Here is the Atlantic magazine, in a new article, "Your Child Left Behind," on the sorry state of education in the United States:
Stanford economist Eric Hanushek and two colleagues recently conducted an experiment to answer just such questions, ranking American states and foreign countries side by side. Like our recruiter, they looked specifically at the best and brightest in each place—the kids most likely to get good jobs in the future—using scores on standardized math tests as a proxy for educational achievement.
We’ve known for some time how this story ends nationwide: only 6 percent of U.S. students perform at the advanced-proficiency level in math, a share that lags behind kids in some 30 other countries, from the United Kingdom to Taiwan. But what happens when we break down the results? Do any individual U.S. states wind up near the top?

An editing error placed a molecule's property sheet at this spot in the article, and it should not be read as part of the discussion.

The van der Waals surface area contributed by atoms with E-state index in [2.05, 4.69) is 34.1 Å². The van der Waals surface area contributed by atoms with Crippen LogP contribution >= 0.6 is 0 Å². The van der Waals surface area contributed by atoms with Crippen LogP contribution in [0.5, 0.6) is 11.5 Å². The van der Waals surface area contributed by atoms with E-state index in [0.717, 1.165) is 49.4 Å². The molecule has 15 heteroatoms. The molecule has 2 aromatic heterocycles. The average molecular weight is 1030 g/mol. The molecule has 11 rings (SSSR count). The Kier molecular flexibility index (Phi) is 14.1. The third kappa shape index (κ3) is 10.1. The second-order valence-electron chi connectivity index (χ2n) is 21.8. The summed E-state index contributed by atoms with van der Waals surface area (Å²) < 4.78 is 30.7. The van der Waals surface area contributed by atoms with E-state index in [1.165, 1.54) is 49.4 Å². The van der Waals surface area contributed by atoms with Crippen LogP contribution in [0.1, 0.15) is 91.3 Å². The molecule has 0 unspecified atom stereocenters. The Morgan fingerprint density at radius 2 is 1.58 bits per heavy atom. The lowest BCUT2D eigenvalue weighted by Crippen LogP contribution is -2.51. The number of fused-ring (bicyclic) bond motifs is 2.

Incredibly, no. Even if we treat each state as its own country, not a single one makes it into the top dozen contenders on the list. The best performer is Massachusetts, ringing in at No. 17. Minnesota also makes it into the upper-middle tier, followed by Vermont, New Jersey, and Washington. And down it goes from there, all the way to Mississippi, whose students—by this measure at least—might as well be attending school in Thailand or Serbia.
Read more here.
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